Tag Archives: migration

Craniac Country: Nebraska’s Sandhill Crane Migration

Two girls in a jeep rumble around the country roads of Nebraska to check out the spring sandhill crane migration and can’t believe their eyes. Be careful. Watching this might make you a craniac.


Migratory birds prefer organic

Going organic isn’t just a popular choice for eco-savvy dieters, turns out migratory birds like it too. A new study out of Lund University in Sweden shows that migrating birds lean towards green when it comes to large-scale monoculture farms, with higher abundances and diversity of birds choosing to stop at organic farms than conventional ones. The findings offer new crops for thought when it comes to managing agriculture for wildlife well-being.

The idea that organic farming is good for wildlife is nothing new. Farming practices that hit overdrive and heavy pesticide use have been linked to drops in wildlife populations. But previous studies focused largely on bugs or resident bird populations. Juliana Dänhardt and Martin Green of Lund University decided to take the research a step further, focusing on migratory bird species.

Migratory birds get hit with a double whammy when dealing with environmental stress. They contend with a lot of the same environmental pressures as resident birds, but enjoy the added baggage that comes from moving into a temporary living situation. These visitors tend to show up at tilling time to an unfamiliar landscape and must fuel up in a hurry before embarking on the next leg of their journey.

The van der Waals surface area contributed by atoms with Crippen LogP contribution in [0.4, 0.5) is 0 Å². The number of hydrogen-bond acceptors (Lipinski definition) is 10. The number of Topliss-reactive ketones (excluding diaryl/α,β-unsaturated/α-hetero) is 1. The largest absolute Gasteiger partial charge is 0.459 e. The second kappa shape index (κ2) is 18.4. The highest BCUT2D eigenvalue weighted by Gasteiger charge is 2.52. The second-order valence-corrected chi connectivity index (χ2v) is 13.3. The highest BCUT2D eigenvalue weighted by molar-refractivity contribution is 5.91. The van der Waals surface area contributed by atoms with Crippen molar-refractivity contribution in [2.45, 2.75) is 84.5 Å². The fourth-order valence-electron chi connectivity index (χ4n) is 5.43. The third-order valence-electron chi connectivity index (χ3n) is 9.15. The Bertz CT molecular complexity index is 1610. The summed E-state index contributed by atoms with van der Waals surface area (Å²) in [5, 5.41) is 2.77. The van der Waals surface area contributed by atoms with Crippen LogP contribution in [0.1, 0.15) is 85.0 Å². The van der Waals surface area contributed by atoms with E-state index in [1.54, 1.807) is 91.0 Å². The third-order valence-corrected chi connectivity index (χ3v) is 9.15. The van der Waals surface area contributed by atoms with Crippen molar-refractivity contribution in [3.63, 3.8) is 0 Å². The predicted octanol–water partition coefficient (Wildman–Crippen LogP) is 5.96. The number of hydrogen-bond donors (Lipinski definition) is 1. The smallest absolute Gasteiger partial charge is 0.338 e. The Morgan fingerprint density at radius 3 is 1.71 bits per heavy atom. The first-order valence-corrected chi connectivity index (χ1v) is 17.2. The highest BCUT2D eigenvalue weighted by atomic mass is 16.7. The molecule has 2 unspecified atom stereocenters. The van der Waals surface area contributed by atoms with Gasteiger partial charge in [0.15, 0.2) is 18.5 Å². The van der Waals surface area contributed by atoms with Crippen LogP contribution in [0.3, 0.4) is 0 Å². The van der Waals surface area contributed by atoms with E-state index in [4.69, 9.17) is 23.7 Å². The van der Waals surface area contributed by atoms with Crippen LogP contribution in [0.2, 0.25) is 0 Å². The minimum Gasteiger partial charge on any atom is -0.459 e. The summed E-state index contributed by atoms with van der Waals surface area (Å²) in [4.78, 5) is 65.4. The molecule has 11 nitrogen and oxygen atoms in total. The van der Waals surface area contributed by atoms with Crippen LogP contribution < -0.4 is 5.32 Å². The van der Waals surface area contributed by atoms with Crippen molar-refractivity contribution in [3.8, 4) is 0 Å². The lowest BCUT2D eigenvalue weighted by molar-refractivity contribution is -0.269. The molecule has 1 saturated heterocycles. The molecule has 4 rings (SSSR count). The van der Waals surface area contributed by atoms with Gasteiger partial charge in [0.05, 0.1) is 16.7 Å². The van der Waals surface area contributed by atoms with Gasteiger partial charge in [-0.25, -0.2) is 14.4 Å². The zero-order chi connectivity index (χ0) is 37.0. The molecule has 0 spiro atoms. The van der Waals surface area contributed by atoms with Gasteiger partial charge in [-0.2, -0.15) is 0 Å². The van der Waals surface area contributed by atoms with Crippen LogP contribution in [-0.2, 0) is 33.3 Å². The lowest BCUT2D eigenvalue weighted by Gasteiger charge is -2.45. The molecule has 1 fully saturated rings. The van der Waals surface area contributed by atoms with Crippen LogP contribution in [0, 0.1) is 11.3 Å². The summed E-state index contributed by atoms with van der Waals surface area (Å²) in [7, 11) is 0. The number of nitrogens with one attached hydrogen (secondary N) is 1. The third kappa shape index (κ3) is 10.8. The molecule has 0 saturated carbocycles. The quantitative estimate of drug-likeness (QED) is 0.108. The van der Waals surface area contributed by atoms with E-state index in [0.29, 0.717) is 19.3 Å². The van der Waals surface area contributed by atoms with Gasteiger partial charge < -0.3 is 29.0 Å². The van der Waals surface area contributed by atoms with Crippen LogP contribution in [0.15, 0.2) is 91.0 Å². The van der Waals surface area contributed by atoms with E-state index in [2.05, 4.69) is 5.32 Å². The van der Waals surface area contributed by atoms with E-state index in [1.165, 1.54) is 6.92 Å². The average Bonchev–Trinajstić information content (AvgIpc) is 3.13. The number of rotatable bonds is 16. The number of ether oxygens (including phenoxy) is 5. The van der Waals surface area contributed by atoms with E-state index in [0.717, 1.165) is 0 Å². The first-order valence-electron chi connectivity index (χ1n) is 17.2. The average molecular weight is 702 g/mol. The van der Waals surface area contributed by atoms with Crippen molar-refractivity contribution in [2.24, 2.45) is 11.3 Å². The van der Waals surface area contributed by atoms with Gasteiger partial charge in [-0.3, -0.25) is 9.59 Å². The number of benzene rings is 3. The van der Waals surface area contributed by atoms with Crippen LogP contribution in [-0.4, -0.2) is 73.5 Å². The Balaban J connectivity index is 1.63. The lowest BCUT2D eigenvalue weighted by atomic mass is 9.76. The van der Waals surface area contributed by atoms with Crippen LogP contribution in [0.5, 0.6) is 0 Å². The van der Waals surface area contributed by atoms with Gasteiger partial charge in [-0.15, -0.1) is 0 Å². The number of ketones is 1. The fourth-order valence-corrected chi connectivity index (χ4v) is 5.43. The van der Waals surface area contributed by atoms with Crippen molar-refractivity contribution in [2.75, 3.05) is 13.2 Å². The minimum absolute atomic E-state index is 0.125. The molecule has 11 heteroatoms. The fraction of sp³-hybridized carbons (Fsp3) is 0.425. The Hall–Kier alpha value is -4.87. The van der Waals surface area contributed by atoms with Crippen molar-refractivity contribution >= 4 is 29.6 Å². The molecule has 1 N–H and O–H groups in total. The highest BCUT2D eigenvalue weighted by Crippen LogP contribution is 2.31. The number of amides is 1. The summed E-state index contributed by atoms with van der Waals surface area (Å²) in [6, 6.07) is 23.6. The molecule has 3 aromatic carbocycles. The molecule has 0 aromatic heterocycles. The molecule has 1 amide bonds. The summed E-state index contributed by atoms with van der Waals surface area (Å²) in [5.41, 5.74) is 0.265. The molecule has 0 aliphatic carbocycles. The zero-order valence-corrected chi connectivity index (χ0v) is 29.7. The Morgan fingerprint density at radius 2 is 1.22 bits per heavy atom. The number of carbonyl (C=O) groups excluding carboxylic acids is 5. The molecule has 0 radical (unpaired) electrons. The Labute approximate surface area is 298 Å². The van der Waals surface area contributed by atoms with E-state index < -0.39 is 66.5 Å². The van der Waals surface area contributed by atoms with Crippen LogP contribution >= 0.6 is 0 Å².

Dänhardt and Green wanted to see if organic farming and more diverse cropland would helped alleviate some of these pressures. In 2005, they and their team selected a dozen pairs of farms in Falsterbo, Sweden, one of the richest agricultural regions of the country. The pairs were set up to compare organic versus conventional and diverse versus simple crop farms. During the fall migratory season, they conducted bird surveys to see what happened. Dänhardt and her colleagues found the relationship between birds and farm preference to be a complicated one.

The strength of bird populations was all over the show. Some types of birds did prefer diverse organic farmland, while others were less discerning. And certain species, such as geese and golden plovers, showed a penchant for wide-open monoculture fields. But one overarching trend did emerge from the complexity. Turns out, birds that chose the wide-open fields also preferred the organic version.

At the moment, ag trends in Sweden lean towards encouraging crop diversity as a way to bolster wildlife populations, but this study indicates that supporting organic or low-impact farming practices on large-scale monoculture farms could be another method for helping out those hard-flying, fast-eating, stressed out migratory birds.

The study is published in the online early edition of the journal Oikos.

The Mangrove Forests of Mexico’s Yucatan Peninsula

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Along the Yucatan Peninsula, in a land of heat and drenching humidity thrives a rare mangrove ecosystem, important for coastal life and home to jaguarundi, hundreds of bird species and, yes, maybe a mosquito or two.  I hope you enjoy this short jaunt into the mangroves, sans the mosquitoes, near Celestun in Mexico’s Yucatan Peninsula. One afternoon doesn’t do a place like this justice, but it is a glimpse into this vulnerable ecosystem that is increasingly under threat from climate change, deforestation, pollution and coral reef degradation.